Chinese billionaire and Alibaba founder gave lecture at University of…
In this no-holds-barred article, online market founder Dziffa Ametam dispels one of the biggest myths impacting the economic development of Africa’s local fashion industry.
I have had a lot of inquiries about the Kente fabrics we sell at Dziffa.com with some asking just why our prints are so expensive when other outlets are selling them for $7 a yard, writes Dziffa Ametam.
I want to address this by firstly saying that we don’t sell prints, and the ‘African Prints’ you buy are not made-in-Africa. I am going to use the picture above to address this topic.
The fabric I’m wearing on my body is called Kente. It is made from cotton by skilled artisans and handwoven in the manner that spiders weave their web. It is very authentic. You can have them for decades and they will still look brand new. Six yards of Kente can take about one week to make; as every part of it is unique, requires a lot of focus, skill, and manpower.
The headscarf I have on is an ‘idea’ of Kente’ stolen by the Chinese and co. and marketed to African-Americans as ‘African prints’.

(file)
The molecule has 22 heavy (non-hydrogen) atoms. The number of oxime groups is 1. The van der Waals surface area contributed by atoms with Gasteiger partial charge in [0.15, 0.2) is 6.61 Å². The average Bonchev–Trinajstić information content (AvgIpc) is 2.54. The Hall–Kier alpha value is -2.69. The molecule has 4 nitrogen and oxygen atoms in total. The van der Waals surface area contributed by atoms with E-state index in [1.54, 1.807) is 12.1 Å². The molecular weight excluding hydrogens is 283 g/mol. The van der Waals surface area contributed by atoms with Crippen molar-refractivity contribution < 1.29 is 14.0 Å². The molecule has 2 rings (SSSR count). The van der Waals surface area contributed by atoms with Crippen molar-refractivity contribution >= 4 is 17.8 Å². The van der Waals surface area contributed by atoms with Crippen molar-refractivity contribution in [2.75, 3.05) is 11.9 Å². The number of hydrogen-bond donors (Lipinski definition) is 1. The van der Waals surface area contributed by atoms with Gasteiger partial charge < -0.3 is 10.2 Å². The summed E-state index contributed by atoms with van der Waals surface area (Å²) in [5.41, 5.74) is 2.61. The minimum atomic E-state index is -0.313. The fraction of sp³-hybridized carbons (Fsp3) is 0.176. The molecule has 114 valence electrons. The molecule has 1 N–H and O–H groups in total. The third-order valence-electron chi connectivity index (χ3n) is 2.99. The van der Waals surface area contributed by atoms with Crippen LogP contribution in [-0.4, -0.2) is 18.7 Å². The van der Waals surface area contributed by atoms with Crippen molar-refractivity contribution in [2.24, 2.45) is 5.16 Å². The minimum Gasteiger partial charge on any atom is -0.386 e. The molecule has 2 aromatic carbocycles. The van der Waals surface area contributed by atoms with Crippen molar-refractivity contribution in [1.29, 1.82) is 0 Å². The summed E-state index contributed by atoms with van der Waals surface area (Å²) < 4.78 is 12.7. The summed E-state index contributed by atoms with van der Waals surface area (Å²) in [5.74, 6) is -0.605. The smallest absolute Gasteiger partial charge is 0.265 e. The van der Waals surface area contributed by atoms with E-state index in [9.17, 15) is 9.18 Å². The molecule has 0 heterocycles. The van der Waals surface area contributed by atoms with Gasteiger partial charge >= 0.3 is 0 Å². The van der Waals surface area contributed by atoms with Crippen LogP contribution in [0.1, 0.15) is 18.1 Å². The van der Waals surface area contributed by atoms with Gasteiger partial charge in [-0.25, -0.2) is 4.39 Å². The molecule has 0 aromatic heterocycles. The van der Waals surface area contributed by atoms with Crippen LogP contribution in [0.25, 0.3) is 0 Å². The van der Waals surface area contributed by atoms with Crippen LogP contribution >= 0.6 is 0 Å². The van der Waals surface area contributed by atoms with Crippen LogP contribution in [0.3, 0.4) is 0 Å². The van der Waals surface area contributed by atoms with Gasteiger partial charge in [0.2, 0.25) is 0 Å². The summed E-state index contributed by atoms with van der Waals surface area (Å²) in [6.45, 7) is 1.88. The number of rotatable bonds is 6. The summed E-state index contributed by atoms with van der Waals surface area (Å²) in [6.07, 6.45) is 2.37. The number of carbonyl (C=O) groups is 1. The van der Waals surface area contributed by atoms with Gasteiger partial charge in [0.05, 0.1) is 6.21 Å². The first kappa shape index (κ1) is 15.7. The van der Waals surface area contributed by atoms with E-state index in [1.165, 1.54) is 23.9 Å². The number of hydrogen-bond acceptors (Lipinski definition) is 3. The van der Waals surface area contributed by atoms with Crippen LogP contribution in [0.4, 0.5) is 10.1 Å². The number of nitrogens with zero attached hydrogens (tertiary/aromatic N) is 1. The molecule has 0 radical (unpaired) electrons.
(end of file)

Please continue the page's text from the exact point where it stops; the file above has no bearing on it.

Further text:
African prints have no connection to the continent whatsoever and they are destroying our local fabric industry. To make matters worse, African market women are importing them and selling them to tourists as African.
Instead of being offended and educating non-Africans that the Chinese, Indians and a few local manufacturing companies are messing up our industry by stealing our ideas and marketing them as ‘African’, we are just following the trend and not stopping to tell people that ‘hey, this one is Kente from Ghana and this other one is just an idea of the Kente that is depriving us of customers we need to grow our local industry’.
If all the money sent to non-African manufacturers in the name of ‘African Prints’ were channeled to the continent, our manufacturers would have the financial resource to innovate the way they produce, the sector will be attractive to young people, provide jobs and contribute to the economy.
Let’s all try and remember the last sentence the next time we are tempted to buy a colorful Chinese print from someone marketing them to us as African.
We are all contributors of this continent; we can either invest in its growth or contribute to its underdevelopment. No savior is coming and the bad guys don’t exist. We are the saviors, we can choose to go with the trends or change the wave. The ball is in our court.
Read the original article – Dear Afrocentrists, ‘African Prints’ Are Not From Africa
Dziffa is an online market for quality handmade products from Africa.
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